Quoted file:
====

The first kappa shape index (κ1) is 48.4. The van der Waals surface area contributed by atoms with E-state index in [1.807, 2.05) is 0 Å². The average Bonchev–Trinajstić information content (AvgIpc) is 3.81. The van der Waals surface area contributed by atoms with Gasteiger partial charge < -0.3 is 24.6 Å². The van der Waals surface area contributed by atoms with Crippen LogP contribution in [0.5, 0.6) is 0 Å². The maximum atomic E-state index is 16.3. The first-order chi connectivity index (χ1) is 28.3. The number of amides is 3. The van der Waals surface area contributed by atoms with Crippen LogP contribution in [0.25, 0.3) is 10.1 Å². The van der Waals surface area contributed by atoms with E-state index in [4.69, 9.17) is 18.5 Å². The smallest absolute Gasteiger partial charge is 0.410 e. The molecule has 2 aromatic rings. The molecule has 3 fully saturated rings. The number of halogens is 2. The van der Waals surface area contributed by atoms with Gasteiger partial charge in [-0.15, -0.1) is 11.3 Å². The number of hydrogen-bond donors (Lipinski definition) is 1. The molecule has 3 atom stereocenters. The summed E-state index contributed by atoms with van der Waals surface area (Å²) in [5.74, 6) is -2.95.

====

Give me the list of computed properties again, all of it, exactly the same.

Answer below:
The first kappa shape index (κ1) is 48.4. The van der Waals surface area contributed by atoms with E-state index in [1.807, 2.05) is 0 Å². The average Bonchev–Trinajstić information content (AvgIpc) is 3.81. The van der Waals surface area contributed by atoms with Gasteiger partial charge < -0.3 is 24.6 Å². The van der Waals surface area contributed by atoms with Crippen LogP contribution in [0.5, 0.6) is 0 Å². The maximum atomic E-state index is 16.3. The first-order chi connectivity index (χ1) is 28.3. The number of amides is 3. The van der Waals surface area contributed by atoms with Crippen LogP contribution in [0.25, 0.3) is 10.1 Å². The van der Waals surface area contributed by atoms with E-state index in [4.69, 9.17) is 18.5 Å². The smallest absolute Gasteiger partial charge is 0.410 e. The molecule has 2 aromatic rings. The molecule has 3 fully saturated rings. The number of halogens is 2. The van der Waals surface area contributed by atoms with Gasteiger partial charge in [-0.15, -0.1) is 11.3 Å². The number of hydrogen-bond donors (Lipinski definition) is 1. The molecule has 3 atom stereocenters. The summed E-state index contributed by atoms with van der Waals surface area (Å²) in [5.74, 6) is -2.95.